Today construction began to modify a half block of the two way protected bike lane at the intersection Monument Street and Central Avenue. This modification was prompted by neighborhood stakeholders that requested 12 parking spaces be restored on the north side of the street. This is a clear violation of the Complete Streets law.
This modification was opposed by the Mayor’s Bicycle Advisory Commission through a motion at the meeting this past Wednesday, May 29th. It received the attention and advocacy of State Delegate Robbyn Lewis, who pursued all avenues available and met with key stakeholders, including church leadership. It also garnered 744 letters of opposition to Mayor Young and Frank Murphy, Interim Director of the Department of Transportation. Many alternative designs were suggested that would retain the current design and increase parking near a place of worship, who wanted to ensure their elderly congregants can safely get from their car to the church.
It’s important to note that there were opportunities for compromise that precluded this change in the lane, and even restored additional street parking. Efforts are even underway to assist with negotiating use of a parking lot next door to the church. These alternative solutions were declined by both neighborhood stakeholders and city officials. This was a unilateral decision that did not allow additional stakeholders like Bikemore and the thousands of constituents we represent to have equal consideration.
We are sensitive to the challenges these changes to public spaces face. We understand and want to be respectful and acknowledge that these changes intersect with many other challenges that Baltimore faces, most notably race and class. But these complex issues demand deep reflection and intentional discussions, not knee jerk reactions. Not decisions that leave out the people who stand the most to lose, their safety. That is what occurred here. While this change is small, it has much broader implications. It signifies that that the people that rely on safe places like this bike lane are less important than cars. It puts Baltimore City in jeopardy of losing state and federal funding for transportation, funding that is necessary to continue to design streets for people.
It also sends a clear message to other institutions or groups of people with power who want to oppose changes that make streets safer for everyone, including people driving cars: in order to undo years of planning, millions of dollars of investment, and facilities that serve thousands of residents — all you need to do is call power brokers in city government.
We spent hours at the facility this week observing its use. And we want to make something clear. The loudest voices in bike advocacy aren’t currently representative of our majority black city and certainly not representative of the diverse groups of people that benefit from these lanes. That is something that is problematic and something we are actively working to address. Today we posted three new opportunities of employment at Bikemore, the first time we have had the resources to hire new staff since 2016. Two of these positions will be actively focused on community organizing and outreach across the city in order to lift up the voices often left out of the discussions around Complete Streets. They create an opportunity to build a more diverse workforce. They will also allow us to deliver more programs that do what we feel is the best organizing tool of all, riding bikes together.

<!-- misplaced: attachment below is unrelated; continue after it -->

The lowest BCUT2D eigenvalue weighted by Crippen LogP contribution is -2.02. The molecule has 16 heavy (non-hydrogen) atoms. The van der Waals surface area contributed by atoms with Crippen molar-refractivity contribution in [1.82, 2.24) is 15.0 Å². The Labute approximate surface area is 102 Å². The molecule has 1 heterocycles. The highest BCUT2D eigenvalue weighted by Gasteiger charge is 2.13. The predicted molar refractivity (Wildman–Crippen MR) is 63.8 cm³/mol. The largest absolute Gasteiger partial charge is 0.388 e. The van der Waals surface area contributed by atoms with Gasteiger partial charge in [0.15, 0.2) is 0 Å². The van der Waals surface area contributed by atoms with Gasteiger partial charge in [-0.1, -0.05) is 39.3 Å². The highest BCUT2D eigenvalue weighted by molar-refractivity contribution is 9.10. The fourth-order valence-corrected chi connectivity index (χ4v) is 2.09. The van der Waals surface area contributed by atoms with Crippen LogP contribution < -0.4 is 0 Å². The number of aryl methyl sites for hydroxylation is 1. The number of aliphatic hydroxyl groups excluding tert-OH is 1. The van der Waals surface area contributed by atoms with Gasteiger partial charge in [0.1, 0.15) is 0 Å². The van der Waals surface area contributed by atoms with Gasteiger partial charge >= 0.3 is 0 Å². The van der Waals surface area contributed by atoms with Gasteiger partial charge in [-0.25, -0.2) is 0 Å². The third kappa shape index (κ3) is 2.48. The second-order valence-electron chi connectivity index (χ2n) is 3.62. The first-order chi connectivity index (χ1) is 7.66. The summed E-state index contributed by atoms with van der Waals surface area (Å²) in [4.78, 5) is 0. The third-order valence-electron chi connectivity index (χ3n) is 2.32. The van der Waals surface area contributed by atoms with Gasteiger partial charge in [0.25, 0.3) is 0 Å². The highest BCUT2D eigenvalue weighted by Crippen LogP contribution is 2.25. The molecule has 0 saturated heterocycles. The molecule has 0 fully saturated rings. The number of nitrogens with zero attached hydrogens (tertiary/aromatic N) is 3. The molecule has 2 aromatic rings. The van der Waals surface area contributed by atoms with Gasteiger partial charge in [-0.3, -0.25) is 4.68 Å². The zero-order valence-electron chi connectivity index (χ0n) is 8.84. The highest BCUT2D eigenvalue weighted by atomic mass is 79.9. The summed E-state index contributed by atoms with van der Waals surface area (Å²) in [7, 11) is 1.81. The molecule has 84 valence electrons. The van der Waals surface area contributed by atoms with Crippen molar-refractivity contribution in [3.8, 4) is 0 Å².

We have reached out to the Mayor to request a meeting. While this one section of road is being changed, continuing the conversation about how we move forward to build a city for people is more important than ever. The 744 people that have voiced their opposition to this change deserve an official response.
We also want to make sure people realize our work is ongoing and so much more than the online chatter and news stories that always seem to accompany advocacy actions like this. Tomorrow we will be at the Boundary Block Party in Penn North fixing bikes to get people back on two wheels. We are coordinating with neighbors in Cherry Hill to offer ride support on an upcoming event. We are continuing to work with neighbors in Reservoir Hill and Auchentoroly Terrace to ensure they have the resources available to engage in the traffic study process that will dictate the future of Druid Park Lake Drive. Last Saturday we celebrated the installation of a public art project that was created by artists who reside in Reservoir Hill, artists that were selected by residents of Reservoir Hill.
This is the long slow work of advocacy. It doesn’t make headlines. It doesn’t spark public meetings where emotions run wild. But it is the heart and soul of who we are. We fight because the people that use bike lanes are worth fighting for. They are affordable housing advocates, nurses, City employees, construction workers, restaurant employees, artists, parents shuttling their kids to daycare, senior citizens, the blind, people hauling grocery carts and pushing strollers. It’s a kid learning to ride a bike in a safe space. They are people we know. They are people who pay taxes. They are people that vote. And by way of just being human, they deserve the dignity of using our streets without fear.
We could not do what we do without the support of so many people. Let’s keep our heads up. Let’s keep fighting for streets for people.